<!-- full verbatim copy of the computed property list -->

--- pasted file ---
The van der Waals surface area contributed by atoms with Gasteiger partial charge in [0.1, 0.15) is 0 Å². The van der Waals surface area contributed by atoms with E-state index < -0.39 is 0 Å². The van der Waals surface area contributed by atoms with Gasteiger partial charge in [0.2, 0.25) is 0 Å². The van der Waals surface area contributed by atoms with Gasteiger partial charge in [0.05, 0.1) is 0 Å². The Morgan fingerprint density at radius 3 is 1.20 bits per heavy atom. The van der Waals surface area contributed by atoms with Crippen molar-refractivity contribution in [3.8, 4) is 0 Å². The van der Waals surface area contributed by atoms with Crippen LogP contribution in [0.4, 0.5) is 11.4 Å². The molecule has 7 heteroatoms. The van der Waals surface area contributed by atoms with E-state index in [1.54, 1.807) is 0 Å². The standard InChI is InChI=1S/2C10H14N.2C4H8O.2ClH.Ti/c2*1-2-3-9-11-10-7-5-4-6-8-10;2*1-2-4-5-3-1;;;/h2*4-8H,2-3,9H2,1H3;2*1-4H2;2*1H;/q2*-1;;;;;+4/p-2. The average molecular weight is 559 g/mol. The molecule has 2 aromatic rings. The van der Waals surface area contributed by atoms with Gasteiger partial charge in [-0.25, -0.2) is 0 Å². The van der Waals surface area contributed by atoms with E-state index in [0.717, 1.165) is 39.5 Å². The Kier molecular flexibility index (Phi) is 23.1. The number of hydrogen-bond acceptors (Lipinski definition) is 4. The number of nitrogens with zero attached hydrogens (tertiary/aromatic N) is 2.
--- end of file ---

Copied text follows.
The van der Waals surface area contributed by atoms with Gasteiger partial charge in [0.1, 0.15) is 0 Å². The van der Waals surface area contributed by atoms with E-state index < -0.39 is 0 Å². The van der Waals surface area contributed by atoms with Gasteiger partial charge in [0.2, 0.25) is 0 Å². The van der Waals surface area contributed by atoms with Gasteiger partial charge in [0.05, 0.1) is 0 Å². The Morgan fingerprint density at radius 3 is 1.20 bits per heavy atom. The van der Waals surface area contributed by atoms with Crippen molar-refractivity contribution in [3.8, 4) is 0 Å². The van der Waals surface area contributed by atoms with Crippen LogP contribution in [0.4, 0.5) is 11.4 Å². The molecule has 7 heteroatoms. The van der Waals surface area contributed by atoms with E-state index in [1.54, 1.807) is 0 Å². The standard InChI is InChI=1S/2C10H14N.2C4H8O.2ClH.Ti/c2*1-2-3-9-11-10-7-5-4-6-8-10;2*1-2-4-5-3-1;;;/h2*4-8H,2-3,9H2,1H3;2*1-4H2;2*1H;/q2*-1;;;;;+4/p-2. The average molecular weight is 559 g/mol. The molecule has 2 aromatic rings. The van der Waals surface area contributed by atoms with Gasteiger partial charge in [-0.25, -0.2) is 0 Å². The van der Waals surface area contributed by atoms with E-state index in [0.717, 1.165) is 39.5 Å². The Kier molecular flexibility index (Phi) is 23.1. The number of hydrogen-bond acceptors (Lipinski definition) is 4. The number of nitrogens with zero attached hydrogens (tertiary/aromatic N) is 2.